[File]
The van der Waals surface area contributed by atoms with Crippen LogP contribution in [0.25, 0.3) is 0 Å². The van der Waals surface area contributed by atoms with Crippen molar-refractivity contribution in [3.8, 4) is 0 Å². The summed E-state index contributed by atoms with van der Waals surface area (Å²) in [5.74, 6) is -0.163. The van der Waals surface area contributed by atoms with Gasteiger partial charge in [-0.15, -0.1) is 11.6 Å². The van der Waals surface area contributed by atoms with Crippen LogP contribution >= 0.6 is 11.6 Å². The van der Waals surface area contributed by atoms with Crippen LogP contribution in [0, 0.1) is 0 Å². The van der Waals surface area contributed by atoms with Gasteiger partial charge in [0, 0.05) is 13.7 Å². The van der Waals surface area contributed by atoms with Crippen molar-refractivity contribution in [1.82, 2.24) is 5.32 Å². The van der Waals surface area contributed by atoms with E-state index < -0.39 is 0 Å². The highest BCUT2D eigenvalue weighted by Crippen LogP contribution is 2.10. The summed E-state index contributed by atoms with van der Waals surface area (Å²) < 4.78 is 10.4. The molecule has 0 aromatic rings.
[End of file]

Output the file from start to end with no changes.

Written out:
The van der Waals surface area contributed by atoms with Crippen LogP contribution in [0.25, 0.3) is 0 Å². The van der Waals surface area contributed by atoms with Crippen molar-refractivity contribution in [3.8, 4) is 0 Å². The summed E-state index contributed by atoms with van der Waals surface area (Å²) in [5.74, 6) is -0.163. The van der Waals surface area contributed by atoms with Gasteiger partial charge in [-0.15, -0.1) is 11.6 Å². The van der Waals surface area contributed by atoms with Crippen LogP contribution >= 0.6 is 11.6 Å². The van der Waals surface area contributed by atoms with Crippen LogP contribution in [0, 0.1) is 0 Å². The van der Waals surface area contributed by atoms with Gasteiger partial charge in [0, 0.05) is 13.7 Å². The van der Waals surface area contributed by atoms with Crippen molar-refractivity contribution in [1.82, 2.24) is 5.32 Å². The van der Waals surface area contributed by atoms with E-state index < -0.39 is 0 Å². The highest BCUT2D eigenvalue weighted by Crippen LogP contribution is 2.10. The summed E-state index contributed by atoms with van der Waals surface area (Å²) < 4.78 is 10.4. The molecule has 0 aromatic rings.